To ensure its function of transporting hemoglobin and maintaining its existence, the red blood cell must constantly fight against two dangers; oxidation of its constituents; iron, hemoglobin and membrane proteins and its own hyperhydration. The means of this fight are provided by intra-erythrocyte glycolysis. This physiology explains the high consumption of glucose by red blood cells which is why blood is taken from a glycolysis-inhibiting anticoagulant when plasma glucose is to be determined  . Diabetes screening and diagnosis, a major public health problem are based on threshold values for blood glucose. The determination of blood glucose is thus one of the most frequently performed analyses in hospitals as in city laboratories. If the analytical phase is perfectly controlled, some steps of the pre-analysis phase, especially the transmission delay, are less standardized and therefore condition the quality of the results. There is evidence of a lack of serum glucose stability or serum plasma stability   . They are mostly old and have little evidence of stability in whole blood with or without antiglycolics. However, many laboratories are receiving non-centrifuged specimens from remote collection sites with varying delivery times, sometimes several hours. To overcome this problem, manufacturers of tubes for the collection of biological samples have proposed for several years the use of antiglycolytic agents, which are supposed to guarantee the stability of this parameter over time  . The most frequently used antiglycolytics are sodium fluoride and monoiodoacetate but unfortunately sodium fluoride creates hemolysis and the anti-glycolytic action of mono-iodoacetate is noticeable beyond two hours  . As part of the laboratory quality approach, and in particular the reflection conducted on the preanalytical step, we were led to study the instability of glycemia on lithium heparin tube and tube without anticoagulant, to determine the influence of the glycolysis which occurs in vitro on the blood samples and to develop the correction factors of the delayed glycemic dosages compared to the blood glucose measurements directly after sampling.
2. Materials and Methods
This is a prospective and analytical study, conducted in Lubumbashi (DR Congo) and spread over one month (March 2017). The experimental setting was the laboratory of applications of Higher Institute of Medical Techniques of Lubumbashi. The study was conducted on 30 volunteers, 13 women and 17 men, apparently healthy, aged 19 to 44, after obtaining free and informed consent. Venous blood was collected according to good sampling practices in each of 30 subjects, fasting for 8 hours and seated, by venipuncture antecubital. Four tubes of 7 ml were thus collected by volunteer: two tubes with lithium heparin (TH), commonly used for the determination of many parameters including blood glucose and two tubes without anticoagulant (TS). For 30 consecutive working days, a different volunteer was taken daily at the same time. A tube without anticoagulant and a TH tube were immediately centrifuged for 10 minutes at 1500 g at room temperature (25˚C) to determine the reference blood glucose level. The two remaining TH and TS were respectively fractionated into three aliquots in eppendorff tubes immediately stored in a thermostated chamber at 20˚C (±1˚C), protected from light. At each of the following times (t): 1 h, 2 h, 3 h, an aliquot of each of TH and TS tubes was centrifuged for 10 min at 1500 g prior to determination of the blood glucose. A qualitative evaluation of the appearance of plasma and serum has also been performed in order to eliminate any macroscopic interference (hemolysis, turbidity). The study was carried out on the BD Vacutainer TM lithium heparin (TH) tubes and test tube without anticoagulant from cypress diagnostics. This choice was motivated by their use in daily practice in different laboratories. The glycemic determination was performed on cyanplus spectrophotometer (Cypress Diagnostics) by glucose oxidase technique. For statistical analysis, we used the hypothesis test and meanings that is to say, we realized the distribution of the difference of the means between the values of the blood glucose T0 and the blood glucose t1, t2, t3 for the tubes TH and TS at probability threshold of 5%. To determine the deferred glycemic correction factors, we used the statistical series adjustment test, i.e. we computed the linear regression line equations, the correlation and the determination coefficients between T0 and T1, T2, T3 blood glucose. The excel 2003 software was used for data processing in the form of plot lines and point clouds. All procedures herein were approved by the Research Ethics Committee of the Higher Institute of Medical Techniques of Lubumbashi, with participants giving informed consents before entering the study.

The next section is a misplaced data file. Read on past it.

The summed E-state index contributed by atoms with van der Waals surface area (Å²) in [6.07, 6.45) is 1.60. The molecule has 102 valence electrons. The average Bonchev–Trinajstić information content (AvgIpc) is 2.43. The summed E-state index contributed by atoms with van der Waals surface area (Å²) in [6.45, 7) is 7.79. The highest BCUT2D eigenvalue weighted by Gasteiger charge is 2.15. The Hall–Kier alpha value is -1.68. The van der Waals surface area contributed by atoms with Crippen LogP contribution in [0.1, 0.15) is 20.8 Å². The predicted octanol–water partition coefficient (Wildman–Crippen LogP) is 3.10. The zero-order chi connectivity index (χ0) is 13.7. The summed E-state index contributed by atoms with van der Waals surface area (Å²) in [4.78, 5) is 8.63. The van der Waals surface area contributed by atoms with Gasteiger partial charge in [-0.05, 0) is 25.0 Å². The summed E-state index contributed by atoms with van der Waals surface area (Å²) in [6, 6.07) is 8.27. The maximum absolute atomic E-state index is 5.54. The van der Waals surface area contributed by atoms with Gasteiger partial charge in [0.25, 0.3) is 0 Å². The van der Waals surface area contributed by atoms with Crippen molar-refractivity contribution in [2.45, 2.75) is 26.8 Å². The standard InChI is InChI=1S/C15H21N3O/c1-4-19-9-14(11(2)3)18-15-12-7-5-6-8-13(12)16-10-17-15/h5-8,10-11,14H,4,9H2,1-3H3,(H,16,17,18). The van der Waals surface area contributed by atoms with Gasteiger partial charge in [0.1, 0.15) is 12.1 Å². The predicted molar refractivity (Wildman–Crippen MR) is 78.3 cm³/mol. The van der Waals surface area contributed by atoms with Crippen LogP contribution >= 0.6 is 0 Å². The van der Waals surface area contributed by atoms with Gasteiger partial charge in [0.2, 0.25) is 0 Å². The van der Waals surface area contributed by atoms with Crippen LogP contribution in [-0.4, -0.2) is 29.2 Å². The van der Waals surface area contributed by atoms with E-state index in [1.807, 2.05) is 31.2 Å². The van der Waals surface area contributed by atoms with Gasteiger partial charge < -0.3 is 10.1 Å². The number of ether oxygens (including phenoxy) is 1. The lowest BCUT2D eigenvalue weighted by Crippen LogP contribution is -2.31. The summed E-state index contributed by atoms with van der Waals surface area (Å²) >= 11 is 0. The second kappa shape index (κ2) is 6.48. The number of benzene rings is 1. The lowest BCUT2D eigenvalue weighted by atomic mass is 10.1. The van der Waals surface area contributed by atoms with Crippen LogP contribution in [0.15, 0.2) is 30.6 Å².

No visible interference has been demonstrated by the qualitative study of plasma and serum at different times. The blood glucose values in mg/dl are presented in Table 1, they vary at T0 for the TH tube between 64 and 123 and for the TS tube between 65 and 125 and at T3 for the TH tube between 46 and 89 and for the TS tube between 47 and 91. The statistical analysis does not show any significant
Table 1. Blood glucose values (mgl/dl) at different times for each TH and TS tube.
difference between the blood glucose values taken on the TH tube and the TS, however the difference of the means is significant at the probability threshold of 5% between the blood glucose values T0 and the blood glucose values T1, T2, T3. The equations of the regression lines, correlation and determination coefficients are presented in Tables 2-4. As the difference is not significant between TH and TS blood glucose values, these regression coefficients are applicable for both types of sampling.
From Table 2 it appears that the values of the blood glucose T0 is explained at 98% by the line Y = 1.08X + 2.5; Y is the value of the blood glucose T0 and X is the value of the blood glucose T1. The coefficient of correlation r = 0.99 shows a positive correlation between X and Y; which are directly proportional.
From Table 3 it appears that the values of the blood glucose T0 is explained at 98% by the line Y = 1.21X + 1.6; Y is the value of the blood glucose T0 and X is the value of the blood glucose T2. The correlation coefficient r = 0.99 shows a positive correlation between X and Y; which are directly proportional.